📅 2018-May-21 ⬩ ✍️ Ashwin Nanjappa ⬩ 🏷️ book, science fiction ⬩ 📚 Archive
I quite enjoyed the movie Arrival and so naturally ended up picking up Stories of Your Life and Others. Written by Ted Chiang, this book of 8 science fiction short stories is now rebranded as Arrival, to cash in on the movie’s success. These stories were published over a decade between 1990 and 2002 and appear in the book in published order. After first reading them in 2018, I got a chance again in 2020 to read them for a bookclub.
The Tower of Babylon is a perfect example of what Ted Chiang does best. In what the author calls Babylonian science fiction in his speaker notes, it deftly combines reality, myth and science. If there was a tower being built from the Earth’s surface up to Heaven, it shows the logistics of moving materials, food and people and the social life for folks living on the higher levels of the enormous tower. In the end, the miners reach the top and break it reappearing back at a different place on Earth, indicating that the Earth is shaped like a cylinder or a Mobius strip of some sort. The ending is weak, but I loved the rest.
Understand is the author’s first published short. It reads more like a sci-fi action thriller where a person gains superhuman intelligence due to a Harmone K treatment. The FBI is hunting him, but using his super intelligence he is able to evade them easily and also study and understand all of human knowledge. He soon discovers that he has an equally potent adversary - another human who also got the harmone treatment. The duel of their minds is the climax, which again is a bit weak after a strong two acts.
Division by Zero, surrounds a mathematician’s lament on discovering the shaky foundations of math and her partner’s attempts to support her. I felt that this was the weakest story in the collection.
The Story of Your life is the short that was turned into a successful movie. Aliens have arrived in Earth and are trying to converse with humans. The story revolves around a linguisitics professor’s successful attempts at spoken communication and later written communication with the beings. To write in the alien’s script requires one to understand both the past and future of what is being communicated. Essentially, one can see both the past and the future of what you are trying to communicate once you learn the script. Chiang could have stopped there, but he beautifully meshes that to a letter from the mother to her (unborn) daughter of this experience and of her own (future) life. I got a whole new respect for this story on the second read. It is a complex and interesting idea, that Chiang is able to pull off. The movie turns out to be interesting in its own way, but it goes in a different direction.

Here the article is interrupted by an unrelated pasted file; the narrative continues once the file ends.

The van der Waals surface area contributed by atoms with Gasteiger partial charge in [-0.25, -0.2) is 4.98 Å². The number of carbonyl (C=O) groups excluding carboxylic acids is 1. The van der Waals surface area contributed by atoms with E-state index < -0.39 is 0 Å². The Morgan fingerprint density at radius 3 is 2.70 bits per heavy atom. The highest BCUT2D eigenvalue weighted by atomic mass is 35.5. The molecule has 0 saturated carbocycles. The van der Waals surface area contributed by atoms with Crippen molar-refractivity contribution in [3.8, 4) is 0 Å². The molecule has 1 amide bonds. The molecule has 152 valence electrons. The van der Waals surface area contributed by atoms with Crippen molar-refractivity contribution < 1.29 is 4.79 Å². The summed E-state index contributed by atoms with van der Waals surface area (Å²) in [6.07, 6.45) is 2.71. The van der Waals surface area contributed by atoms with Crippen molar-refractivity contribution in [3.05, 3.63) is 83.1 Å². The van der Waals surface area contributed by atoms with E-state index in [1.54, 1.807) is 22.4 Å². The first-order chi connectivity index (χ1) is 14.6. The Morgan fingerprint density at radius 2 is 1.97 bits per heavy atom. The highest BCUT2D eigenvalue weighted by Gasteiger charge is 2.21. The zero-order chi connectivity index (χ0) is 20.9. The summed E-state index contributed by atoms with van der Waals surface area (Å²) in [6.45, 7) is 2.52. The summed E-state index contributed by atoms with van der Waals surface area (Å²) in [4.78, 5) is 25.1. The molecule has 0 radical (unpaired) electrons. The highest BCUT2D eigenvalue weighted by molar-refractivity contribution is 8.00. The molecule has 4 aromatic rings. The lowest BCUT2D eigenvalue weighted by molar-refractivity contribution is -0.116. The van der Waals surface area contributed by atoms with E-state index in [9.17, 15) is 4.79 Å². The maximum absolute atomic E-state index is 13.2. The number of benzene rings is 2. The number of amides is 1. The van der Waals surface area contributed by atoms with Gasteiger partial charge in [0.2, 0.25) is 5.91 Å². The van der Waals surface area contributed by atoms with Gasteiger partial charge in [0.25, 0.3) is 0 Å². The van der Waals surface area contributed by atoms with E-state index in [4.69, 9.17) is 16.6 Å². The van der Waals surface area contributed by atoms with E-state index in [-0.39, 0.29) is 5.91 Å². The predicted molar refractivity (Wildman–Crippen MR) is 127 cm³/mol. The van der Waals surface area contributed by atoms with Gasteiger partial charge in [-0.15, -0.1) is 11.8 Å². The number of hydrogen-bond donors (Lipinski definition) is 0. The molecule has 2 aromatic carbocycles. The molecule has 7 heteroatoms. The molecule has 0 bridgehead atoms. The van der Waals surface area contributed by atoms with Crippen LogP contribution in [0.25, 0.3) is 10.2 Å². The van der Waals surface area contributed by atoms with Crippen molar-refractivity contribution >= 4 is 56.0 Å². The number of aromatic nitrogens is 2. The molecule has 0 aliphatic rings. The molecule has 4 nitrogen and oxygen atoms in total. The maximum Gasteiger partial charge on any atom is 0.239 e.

Themes of genetics and robotics combine in Seventy-Two Letters which introduces a fantasy world set in the 18th century. It is a world where names are used to bring life to automatons and humans have just discovered that they have only a few generations left before extinction. The people trying to save the human race are using nomenclature to impress names into ovum to continue human reproduction.
In Hell is the absence of God, Chiang cleverly shifts our current world reality, just a wee little bit. It is a world where visitations by angels and the miracles that happen due to that are akin to natural disasters, leaving people blind or paralyzed due to the energy those acts unleash. The short uses that to question the religious belief that being punished is also a gift of God.
Liking what you see: A documentary introduces calliagnosia, a way to induce brain neurons to be immune to facial beauty. The short uses that to debate the importance of beauty in our world, how beauty is used as a tool to attract and market.
Ted Chiang proves to be exceptional in presenting intriguing new ideas in meticulous fictional detail, these are sure to expand your thinking. Where I found the stories lacking was the human elements. In some shorts, the combination of elements are perfect, but in some the human parts of the story suffer. I think this is a good book to read and a better book to discuss with friends.